1) Only adolescents will be included in this study; therefore, any females aged 18 or over will be excluded from study participation;

2) Only females under age 18 who have been formally diagnosed with PCOS by their physicians will be included in the study;

3)  Female participants will not be excluded on the basis of race, as study diversity is encouraged to obtain well-rounded results; and

4) To limit the study from becoming too large, study participants will be selected from a single metropolitan area.

Assumptions

Based upon specific research considerations, the study will assume that study participants will be using their real-life experiences with PCOS to answer the study questions. It is also assumed that adolescent PCOS patients experience a variety of emotional responses to this condition, which will play a role in their perceptions. The researchers also assume that each study participant is under the care of a physician for their condition, even if only on an annual basis. In addition, each participant was required to submit a general health questionnaire to provide background information regarding their overall health and wellbeing at the time of participation.

Hypothesis

The proposed hypothesis for the study recognizes that PCOS may have detrimental effects on the lives of female adolescents, who become increasingly concerned with matters such as their general health and wellbeing, menstruation, symptoms associated with PCOS, and stress, amongst others. Therefore, the proposed study instrument will provide a basis for exploring the different elements of quality of life. It is anticipated that the results will provide further evidence that PCOS in adolescent females leads to a general decline in quality of life in various areas, and that the emotional states of many of these participants are fragile because of this condition.

Significance of the Study

This study is significant because it provides further data and evidence that PCOS is detrimental to the wellbeing of adolescent females for a variety of reasons. This condition impacts their emotional state, their observations regarding general health, and increases their level of stress and worry on a consistent level. This, in turn, also leads to other possible negative outcomes, which may ultimately interfere with an adolescent female’s social life and academic activities. Therefore, it is important to recognize the true nature of these issues and how they ultimately impact outcomes for this group of females. Since PCOS has become increasingly relevant to adolescent females, it is necessary to address its impact and how it influences their health and wellbeing in different ways to improve approaches and treatment alternatives for this group, in addition to coping skills.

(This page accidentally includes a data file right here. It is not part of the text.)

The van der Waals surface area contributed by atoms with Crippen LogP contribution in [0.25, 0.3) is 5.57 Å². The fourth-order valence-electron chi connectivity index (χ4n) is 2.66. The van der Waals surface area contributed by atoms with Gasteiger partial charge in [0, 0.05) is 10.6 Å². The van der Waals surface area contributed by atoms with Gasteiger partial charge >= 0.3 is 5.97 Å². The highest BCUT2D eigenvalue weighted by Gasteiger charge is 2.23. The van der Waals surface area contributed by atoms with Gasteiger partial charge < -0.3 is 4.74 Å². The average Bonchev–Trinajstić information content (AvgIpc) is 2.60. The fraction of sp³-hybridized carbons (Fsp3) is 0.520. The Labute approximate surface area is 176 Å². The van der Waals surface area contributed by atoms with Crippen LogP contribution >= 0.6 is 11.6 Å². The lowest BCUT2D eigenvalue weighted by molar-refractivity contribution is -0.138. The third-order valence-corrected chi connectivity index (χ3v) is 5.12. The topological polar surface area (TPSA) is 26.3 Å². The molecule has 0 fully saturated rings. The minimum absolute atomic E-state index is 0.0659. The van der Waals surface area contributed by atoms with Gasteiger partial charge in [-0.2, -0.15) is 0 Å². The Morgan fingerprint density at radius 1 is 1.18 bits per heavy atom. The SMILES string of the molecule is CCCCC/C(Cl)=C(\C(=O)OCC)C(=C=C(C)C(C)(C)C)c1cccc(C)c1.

Literature Review

The quality of life for adolescent females suffering from PCOS is often significantly reduced as a result of the condition and its variable symptoms. Prior research conducted by Gupta et.al (2009) demonstrates that “Polycystic ovary syndrome is the most common cause of menstrual dysfunction in teenage girls. Although only a few studies focusing on the prevalence of PCOS among adolescents have been conducted, one reported the adolescent incidence to be 3% [5, 6]. More than 50% of adolescents exhibiting the features of this disorder (hirsutism, acne, hyperandrogenemia, etc.) are obese and at high risk for developing type II diabetes” (p. S 116). As a result, it is important to consider that  many adolescent girls who have formally been diagnosed with PCOS may experience emotional and/or psychological symptoms in addition to the more traditional physical symptoms of the condition. These may include depression, frustration, anger, doubt, and worry, amongst others. These factors are critical because they play a role in how adolescents perceive PCOS and its impact on their wellbeing. It is known that “Adolescent patients possibly experience negative effects later in life associated with the stress of living with the physical manifestations of the disease at such an early age. However, one study discovered that adolescent patients who received detailed information about the disease had a greater psychological quality of life than other, less informed patients” (Gupta et.al, 2009, p. S 123). Therefore, it is important for clinicians to recognize that the quality of life of these patients may be improved with such relatively simple steps as providing much-needed medical information to patients in a format that is easy for them to understand, as this may improve their ability to cope with CPOS over time from adolescence to adulthood (Gupta et.al, 2009). Nonetheless, an evaluation of quality of life from an adolescent’s perspective is an important opportunity to explore the different dimensions of PCOS and how it directly impacts a female from this age group in different ways, both positive and negative; however, exploring the negative influences is essential to improving treatments and interventions that will benefit this age group more effectively (Gupta et.al, 2009).